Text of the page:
Violinist Thanh-Tam Le Guest Article
“Discovering the name of composer Iosif Andriasov on the Internet, several years ago, came as a real surprise to me.
I had previously taken interest in other musicians who had been praised by Dmitri Shostakovich, such as Lokshin, Bunin, Wajnberg, Tischchenko and others. Oddly enough, now that Shostakovich had finally been recognized in France as one of Russia’s great, not much attention was given to those younger composers he appreciated, probably because our musical world expected them to be gifted epigones of their famous elder. It is our loss, since there are indeed a number of beautiful pieces by either of them.
However, in the case of Andriasov, it was different. I was not aware of his existence. Reading about his life and music, I realized that he had never compromised with dictatorship, but also that his sound universe was more independent than that many of his better-known Russian contemporaries, and notably remote from Shostakovich’s style.
Since I had been tirelessly exploring the symphonic repertoire from all parts of the world for twenty years, I was intrigued to see that Andriasov had composed three symphonies. The Second belongs to his more elaborate and complex scores, it also bears a number of relatively modern, daring features. Yet, as I found out later, it is very much Andriasov’s world: vivid invention, colorful contrasts of tempers, timbres, textures, but surprisingly balanced and harmonious, and in the midst of all this whirlpool, something of a paradise lost, melodic patterns reminiscent of ancient, primeval times, the youthful nostalgia of a past which might not even have existed. There is a deeply Russian character, almost timeless, but fresh and new, individual and enticing. Much more recently, I had the pleasure to become acquainted with musicologist Marta Andriasova, Iosif’s spouse, as well as with his son, pianist and composer Arshak Andriasov. They are tireless promoters of Iosif Andriasov’s legacy and have the burning, infectious desire to share its beauty and depth with the world. The Musical Sketch is a short, apparently simple but marvelously delicate piece, which takes on different shades, different personalities really according to its instrumental variants. One only needs to compare the versions for flute or for viola. Both share, of course, the same purity of inspiration, warm harmonic clarity tinged with light sadness. The flute version brings its pastoral fragility and vigor; the viola version is deeper, more serene and soulful.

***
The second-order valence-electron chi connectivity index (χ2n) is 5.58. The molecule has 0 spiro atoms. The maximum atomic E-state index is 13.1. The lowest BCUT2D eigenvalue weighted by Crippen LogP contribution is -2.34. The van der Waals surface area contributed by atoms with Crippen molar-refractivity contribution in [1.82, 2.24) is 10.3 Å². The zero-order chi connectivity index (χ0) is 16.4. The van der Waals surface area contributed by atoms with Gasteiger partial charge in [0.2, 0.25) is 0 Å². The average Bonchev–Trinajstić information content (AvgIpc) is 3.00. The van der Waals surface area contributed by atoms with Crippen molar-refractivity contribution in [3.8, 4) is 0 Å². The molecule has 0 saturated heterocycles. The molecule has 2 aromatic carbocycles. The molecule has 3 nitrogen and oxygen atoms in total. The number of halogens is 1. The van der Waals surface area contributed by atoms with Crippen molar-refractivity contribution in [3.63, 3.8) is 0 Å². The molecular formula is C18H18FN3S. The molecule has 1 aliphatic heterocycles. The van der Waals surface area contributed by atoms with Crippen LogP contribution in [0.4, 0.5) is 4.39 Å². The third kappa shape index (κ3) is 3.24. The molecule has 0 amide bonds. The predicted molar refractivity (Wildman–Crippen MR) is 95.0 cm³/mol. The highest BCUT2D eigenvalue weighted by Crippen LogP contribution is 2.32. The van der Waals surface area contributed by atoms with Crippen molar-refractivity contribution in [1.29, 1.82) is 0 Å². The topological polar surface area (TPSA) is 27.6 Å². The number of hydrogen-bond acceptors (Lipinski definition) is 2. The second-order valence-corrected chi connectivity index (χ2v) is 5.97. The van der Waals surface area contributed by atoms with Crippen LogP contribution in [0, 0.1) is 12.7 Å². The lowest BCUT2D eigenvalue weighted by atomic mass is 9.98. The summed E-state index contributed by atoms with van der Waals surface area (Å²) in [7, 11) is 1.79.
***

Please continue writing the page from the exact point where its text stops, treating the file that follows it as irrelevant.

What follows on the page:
Every single piece by Iosif Andriasov is well worth immersing oneself in. It is obvious that performers revel in playing it, which is hardly surprising. This music is rooted in profound values, unflinching beliefs, but it also emanates from a vibrant soul and what could only have been a deeply good human being. It combines Slavic melancholy with Armenian allure and wisdom. It is slightly painful because it expresses the fugacity of time and happiness, but it is also soothing, comforting. It is free, free of bombast, and confident enough to never try to demonstrate anything. When it is playful and virtuosic, it is less ironic than witty and generous.
It has to be hoped that Iosif Andriasov’s music shall gain a foothold in the repertoire. It is genuine, refined, eloquent and life-affirming.”
Thanh-Tam Le studied the violin at the Paris National Superior Conservatory of Music in Prof. Gérard Poulet’s class. As a young teenager, he performed in some of Paris’s major concert halls (Salle Pleyel, Théâtre des Champs-Elysées, Salle Chopin-Pleyel), in music festivals in France and abroad, and on national radio and television channels. In later years, he graduated as an engineer and doctor in mathematics. He is currently the Director of Climate-KIC France.